Milan Fashion Week Live-Streamed Amid Fear of Coronavirus Outbreak

As they say, the show must go on. This was the case for Italian fashion designer Giorgio Armani on Sunday. On Feb. 23, Armani held his Milan Fashion Week show without a physical audience to take in the amazing designs. In lieu of an audience, Armani streamed footage of the models on the catwalk online, as fears of the coronavirus began to stir on Sunday.


“The show will be shown behind closed doors, due to the recent developments of coronavirus in Italy, live-streamed in front of an empty teatro [theater] on the Armani website, therefore please do not attend the show this afternoon,” Armani’s fashion house said in a statement earlier Sunday. “The decision was taken to safeguard the well-being of all his invited guests by not having them attend crowded spaces.”

Over 130 cases of coronavirus were reported in northern Italy

While arriving at the show on Sunday, Armani was photographed putting on a face mask as he entered the building. More than 54 cases of coronavirus popped up near Milan, and precautions were taken in order to keep potential guests of the fashion show safe. Reports state that in Italy, multiple towns have been placed under quarantine, schools have been closed, and Venice Carnival has been shut down in response to the death of three people due to the coronavirus.
Restrictions created to stop the spread of the coronavirus in Italy affect about 100,000 people, according to the country’s Civil Protection Agency.

Before his fashion show, last Friday, Armani was criticized for paralleling the way models are treated by designers to rape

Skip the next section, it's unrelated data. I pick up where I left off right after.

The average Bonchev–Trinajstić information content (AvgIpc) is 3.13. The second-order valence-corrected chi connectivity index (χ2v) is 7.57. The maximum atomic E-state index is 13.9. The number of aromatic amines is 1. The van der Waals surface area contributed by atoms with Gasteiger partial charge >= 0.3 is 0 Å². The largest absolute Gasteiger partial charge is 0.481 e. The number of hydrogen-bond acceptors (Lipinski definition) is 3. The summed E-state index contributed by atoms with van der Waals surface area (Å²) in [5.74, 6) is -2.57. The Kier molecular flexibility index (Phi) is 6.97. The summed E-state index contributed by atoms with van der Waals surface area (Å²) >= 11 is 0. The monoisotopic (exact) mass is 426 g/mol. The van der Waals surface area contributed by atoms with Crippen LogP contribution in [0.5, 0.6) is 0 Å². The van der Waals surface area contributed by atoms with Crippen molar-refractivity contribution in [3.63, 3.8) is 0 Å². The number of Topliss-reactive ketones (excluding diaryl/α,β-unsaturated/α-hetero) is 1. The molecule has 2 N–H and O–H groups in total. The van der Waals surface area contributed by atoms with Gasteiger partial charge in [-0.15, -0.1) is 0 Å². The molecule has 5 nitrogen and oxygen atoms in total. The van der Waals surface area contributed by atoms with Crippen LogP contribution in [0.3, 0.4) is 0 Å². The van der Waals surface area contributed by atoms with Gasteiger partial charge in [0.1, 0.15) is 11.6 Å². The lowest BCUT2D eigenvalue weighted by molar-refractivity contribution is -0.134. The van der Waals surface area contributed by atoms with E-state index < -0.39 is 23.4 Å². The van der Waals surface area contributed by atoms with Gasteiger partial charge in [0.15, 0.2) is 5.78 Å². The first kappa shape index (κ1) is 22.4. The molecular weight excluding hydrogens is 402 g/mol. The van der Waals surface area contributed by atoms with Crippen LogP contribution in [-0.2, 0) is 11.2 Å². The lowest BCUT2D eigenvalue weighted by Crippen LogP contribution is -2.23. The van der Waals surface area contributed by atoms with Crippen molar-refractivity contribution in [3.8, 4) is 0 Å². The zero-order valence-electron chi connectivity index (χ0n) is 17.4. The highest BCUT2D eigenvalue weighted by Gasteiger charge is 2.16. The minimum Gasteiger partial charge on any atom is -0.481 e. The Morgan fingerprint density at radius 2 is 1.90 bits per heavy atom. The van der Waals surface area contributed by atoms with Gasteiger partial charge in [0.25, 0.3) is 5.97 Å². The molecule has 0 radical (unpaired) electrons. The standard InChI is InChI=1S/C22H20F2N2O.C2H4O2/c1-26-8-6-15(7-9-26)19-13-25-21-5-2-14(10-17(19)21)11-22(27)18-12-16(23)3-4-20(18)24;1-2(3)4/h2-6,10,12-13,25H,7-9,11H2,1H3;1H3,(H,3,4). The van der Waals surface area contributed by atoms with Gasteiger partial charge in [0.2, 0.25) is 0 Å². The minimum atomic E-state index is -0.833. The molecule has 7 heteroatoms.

“There is so much talk about women being raped, but women today are regularly ‘raped’ by designers,” the 85-year-old said. He continued, “I am thinking of certain ads where women are shown in a provocative way, half naked, and many women feel pressured into looking like that. That for me is rape. It’s unbefitting.”
Armani later recognized that his statements could have been taken the wrong way, and in a statement sent to The Independent, he stated he”can understand how today for the press” his comments may seem like “a strong statement.”
The designer added, “If I could turn back and have used another word to express that all of us designers have the duty to respect the women we design clothes for I would.”
He continued, “But I used this term, provocatively, to move things, shifting the attention to a matter that I believe is very important, and that is close to my heart.”
There seems to be a lot going on in the fashion industry as of late, but one thing is for sure, those Milan Fashion Week models slayed in their Giorgio Armani outfits.

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